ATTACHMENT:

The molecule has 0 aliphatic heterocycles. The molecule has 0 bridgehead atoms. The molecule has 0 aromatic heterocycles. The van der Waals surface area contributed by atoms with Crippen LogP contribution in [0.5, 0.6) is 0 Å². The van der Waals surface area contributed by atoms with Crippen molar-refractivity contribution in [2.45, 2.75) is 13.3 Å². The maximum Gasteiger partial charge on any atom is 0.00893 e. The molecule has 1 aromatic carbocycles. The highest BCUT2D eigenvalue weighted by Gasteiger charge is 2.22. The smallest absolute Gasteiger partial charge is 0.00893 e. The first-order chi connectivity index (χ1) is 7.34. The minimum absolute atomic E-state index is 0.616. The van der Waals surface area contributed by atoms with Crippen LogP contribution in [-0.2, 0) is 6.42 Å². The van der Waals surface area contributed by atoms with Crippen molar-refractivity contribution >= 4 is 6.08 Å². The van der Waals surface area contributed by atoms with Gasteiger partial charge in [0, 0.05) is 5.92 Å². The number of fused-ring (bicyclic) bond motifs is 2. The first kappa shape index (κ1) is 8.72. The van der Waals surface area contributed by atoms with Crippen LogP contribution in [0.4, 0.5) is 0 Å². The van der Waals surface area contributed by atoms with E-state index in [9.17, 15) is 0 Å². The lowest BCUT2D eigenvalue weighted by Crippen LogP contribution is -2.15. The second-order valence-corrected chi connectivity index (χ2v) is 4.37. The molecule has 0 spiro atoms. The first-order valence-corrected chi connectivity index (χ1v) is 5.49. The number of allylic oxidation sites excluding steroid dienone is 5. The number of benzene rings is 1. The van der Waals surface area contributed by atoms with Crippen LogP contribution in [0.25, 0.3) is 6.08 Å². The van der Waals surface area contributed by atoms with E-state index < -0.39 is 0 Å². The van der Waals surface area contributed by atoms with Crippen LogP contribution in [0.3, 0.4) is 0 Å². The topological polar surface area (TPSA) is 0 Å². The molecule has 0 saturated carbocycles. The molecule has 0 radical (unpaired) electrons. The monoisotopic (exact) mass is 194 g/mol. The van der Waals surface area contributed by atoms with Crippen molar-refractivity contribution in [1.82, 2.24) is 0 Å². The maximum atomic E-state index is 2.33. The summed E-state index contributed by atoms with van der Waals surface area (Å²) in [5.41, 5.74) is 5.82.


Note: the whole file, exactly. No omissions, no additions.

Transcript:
The molecule has 0 aliphatic heterocycles. The molecule has 0 bridgehead atoms. The molecule has 0 aromatic heterocycles. The van der Waals surface area contributed by atoms with Crippen LogP contribution in [0.5, 0.6) is 0 Å². The van der Waals surface area contributed by atoms with Crippen molar-refractivity contribution in [2.45, 2.75) is 13.3 Å². The maximum Gasteiger partial charge on any atom is 0.00893 e. The molecule has 1 aromatic carbocycles. The highest BCUT2D eigenvalue weighted by Gasteiger charge is 2.22. The smallest absolute Gasteiger partial charge is 0.00893 e. The first-order chi connectivity index (χ1) is 7.34. The minimum absolute atomic E-state index is 0.616. The van der Waals surface area contributed by atoms with Crippen LogP contribution in [-0.2, 0) is 6.42 Å². The van der Waals surface area contributed by atoms with Crippen molar-refractivity contribution >= 4 is 6.08 Å². The van der Waals surface area contributed by atoms with Gasteiger partial charge in [0, 0.05) is 5.92 Å². The number of fused-ring (bicyclic) bond motifs is 2. The first kappa shape index (κ1) is 8.72. The van der Waals surface area contributed by atoms with Crippen LogP contribution in [0.4, 0.5) is 0 Å². The van der Waals surface area contributed by atoms with E-state index in [9.17, 15) is 0 Å². The lowest BCUT2D eigenvalue weighted by Crippen LogP contribution is -2.15. The second-order valence-corrected chi connectivity index (χ2v) is 4.37. The molecule has 0 spiro atoms. The first-order valence-corrected chi connectivity index (χ1v) is 5.49. The number of allylic oxidation sites excluding steroid dienone is 5. The number of benzene rings is 1. The van der Waals surface area contributed by atoms with Crippen LogP contribution in [0.25, 0.3) is 6.08 Å². The van der Waals surface area contributed by atoms with E-state index < -0.39 is 0 Å². The van der Waals surface area contributed by atoms with Crippen LogP contribution in [0.3, 0.4) is 0 Å². The topological polar surface area (TPSA) is 0 Å². The molecule has 0 saturated carbocycles. The molecule has 0 radical (unpaired) electrons. The monoisotopic (exact) mass is 194 g/mol. The van der Waals surface area contributed by atoms with Crippen molar-refractivity contribution in [1.82, 2.24) is 0 Å². The maximum atomic E-state index is 2.33. The summed E-state index contributed by atoms with van der Waals surface area (Å²) in [5.41, 5.74) is 5.82.